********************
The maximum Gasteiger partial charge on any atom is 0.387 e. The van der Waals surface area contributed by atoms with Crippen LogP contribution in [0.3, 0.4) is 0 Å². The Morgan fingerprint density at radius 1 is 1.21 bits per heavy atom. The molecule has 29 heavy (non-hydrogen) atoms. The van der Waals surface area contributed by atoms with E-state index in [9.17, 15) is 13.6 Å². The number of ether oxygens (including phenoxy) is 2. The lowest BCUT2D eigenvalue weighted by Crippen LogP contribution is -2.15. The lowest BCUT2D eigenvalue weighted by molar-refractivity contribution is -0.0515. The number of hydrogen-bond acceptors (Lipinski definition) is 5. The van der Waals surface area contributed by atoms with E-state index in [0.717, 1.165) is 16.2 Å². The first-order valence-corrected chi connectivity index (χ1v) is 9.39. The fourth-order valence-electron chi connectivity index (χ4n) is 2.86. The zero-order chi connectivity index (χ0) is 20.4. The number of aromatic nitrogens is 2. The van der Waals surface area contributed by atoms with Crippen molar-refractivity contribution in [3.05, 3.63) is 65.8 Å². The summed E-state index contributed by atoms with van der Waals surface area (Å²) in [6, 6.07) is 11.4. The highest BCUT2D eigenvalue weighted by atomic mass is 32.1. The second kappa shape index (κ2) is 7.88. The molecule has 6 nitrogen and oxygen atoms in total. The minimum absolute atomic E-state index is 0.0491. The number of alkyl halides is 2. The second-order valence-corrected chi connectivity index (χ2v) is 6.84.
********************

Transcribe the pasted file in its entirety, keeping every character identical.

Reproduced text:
The maximum Gasteiger partial charge on any atom is 0.387 e. The van der Waals surface area contributed by atoms with Crippen LogP contribution in [0.3, 0.4) is 0 Å². The Morgan fingerprint density at radius 1 is 1.21 bits per heavy atom. The molecule has 29 heavy (non-hydrogen) atoms. The van der Waals surface area contributed by atoms with E-state index in [9.17, 15) is 13.6 Å². The number of ether oxygens (including phenoxy) is 2. The lowest BCUT2D eigenvalue weighted by Crippen LogP contribution is -2.15. The lowest BCUT2D eigenvalue weighted by molar-refractivity contribution is -0.0515. The number of hydrogen-bond acceptors (Lipinski definition) is 5. The van der Waals surface area contributed by atoms with E-state index in [0.717, 1.165) is 16.2 Å². The first-order valence-corrected chi connectivity index (χ1v) is 9.39. The fourth-order valence-electron chi connectivity index (χ4n) is 2.86. The zero-order chi connectivity index (χ0) is 20.4. The number of aromatic nitrogens is 2. The van der Waals surface area contributed by atoms with Crippen molar-refractivity contribution in [3.05, 3.63) is 65.8 Å². The summed E-state index contributed by atoms with van der Waals surface area (Å²) in [6, 6.07) is 11.4. The highest BCUT2D eigenvalue weighted by atomic mass is 32.1. The second kappa shape index (κ2) is 7.88. The molecule has 6 nitrogen and oxygen atoms in total. The minimum absolute atomic E-state index is 0.0491. The number of alkyl halides is 2. The second-order valence-corrected chi connectivity index (χ2v) is 6.84.